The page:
The NAR’s Pending Home Sales Index was 128.5 in June versus 131.1 in May, not seasonally adjusted, in other words, actual. That was equivalent to the sale of 501,000 units based on a simple algorithm which I have used for the past 9 years to convert the Realtors’ Pending Home Sales Index to an equivalent number of actual sales contracts. This represented a decline of 10,400 units from May, apparently due to the rise in mortgage rates.
The seasonally adjusted headline number was down 0.4% month to month versus market expectations of a decline of 1.4%. In spite of the “beat” most news reports on the data had a dour tone. For example, Bloomberg blamed the early drop in stock prices on Monday on the decline in pending home sales. The Wall Street Journal said that rising mortgage rates “pinched” home sales.
Closer examination of the data reveals a more nuanced picture where there was no material change to the trend.
Contract volume was up by 10,700 or 8.2% versus June 2012, which was slower than the May gain of 11.2%, but it was similar to the year to year gain of 8.4% a year ago and stronger than the gain in four of the past seven months.
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While there was a downtick in June, it was not enough to break the trend of increasing sales. The data does not support all the moaning and groaning that rising mortgage rates have caused a material slowing in the rate of sales (see US Housing Prices Within 7% of 2007 High – That’s Not A Bubble?). Considering that 30 year fixed rate mortgages were at 4.07%, versus 3.68% in June 2012 according to Freddie Mac, the continuation of the uptrend in sales attests to the strength of demand. Apparently buyers have been motivated to buy to beat both rapidly rising prices and rising mortgage rates, both of which they apparently believe will continue. This is a dynamic I have seen many times over my 30 years of experience in or analyzing the housing market. At some point rising rates will crush demand. We’re not there yet.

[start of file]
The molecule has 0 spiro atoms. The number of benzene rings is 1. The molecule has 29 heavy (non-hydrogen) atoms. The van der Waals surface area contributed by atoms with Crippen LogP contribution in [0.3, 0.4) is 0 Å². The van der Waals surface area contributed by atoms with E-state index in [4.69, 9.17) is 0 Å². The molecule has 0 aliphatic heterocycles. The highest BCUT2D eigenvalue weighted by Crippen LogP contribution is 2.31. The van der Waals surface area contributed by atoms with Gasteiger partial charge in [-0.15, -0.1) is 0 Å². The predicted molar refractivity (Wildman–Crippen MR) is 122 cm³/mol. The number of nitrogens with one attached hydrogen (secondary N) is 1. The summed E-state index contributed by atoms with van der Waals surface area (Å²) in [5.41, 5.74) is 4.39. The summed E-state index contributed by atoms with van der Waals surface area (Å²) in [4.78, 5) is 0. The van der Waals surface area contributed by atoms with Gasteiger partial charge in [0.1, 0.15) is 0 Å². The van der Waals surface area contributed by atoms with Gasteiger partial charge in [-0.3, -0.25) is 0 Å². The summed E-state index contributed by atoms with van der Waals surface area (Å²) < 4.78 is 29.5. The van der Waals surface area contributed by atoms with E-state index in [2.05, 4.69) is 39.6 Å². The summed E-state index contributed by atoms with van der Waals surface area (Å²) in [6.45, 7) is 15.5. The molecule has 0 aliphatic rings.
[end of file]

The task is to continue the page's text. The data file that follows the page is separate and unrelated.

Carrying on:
Much of the rise in rates had already occurred by May, and there was no sign of a slowdown in demand in the May contract data. The bubble was still going strong at that time. The June data doesn’t change that. Inventories remain extremely tight. They show no sign of any meaningful loosening. The factors that drive the tight supply remain in place.
Departmentofnumbers.com reports median listing prices and inventory for 55 large US metros in real time. As of July 22, total inventory was down 10.7 % year to year in these markets, which are representative of the US as a whole, suggesting that the tightening of inventories is continuing.
The NAR’s Realtor Confidence Index Report for June showed a downtick in buyer traffic but it remained at a very strong level, well above that of June 2012. Seller traffic upticked but remained within the post crash range, no better than during the 2008 crash. The crossover of the two lines on the graph below coincided with the beginning of the upturn in housing prices. The tight inventory situation that has been driving the rapid inflation in housing prices over the past two years is unlikely to ease until the gap between buyer and seller traffic comes closer to being in balance.
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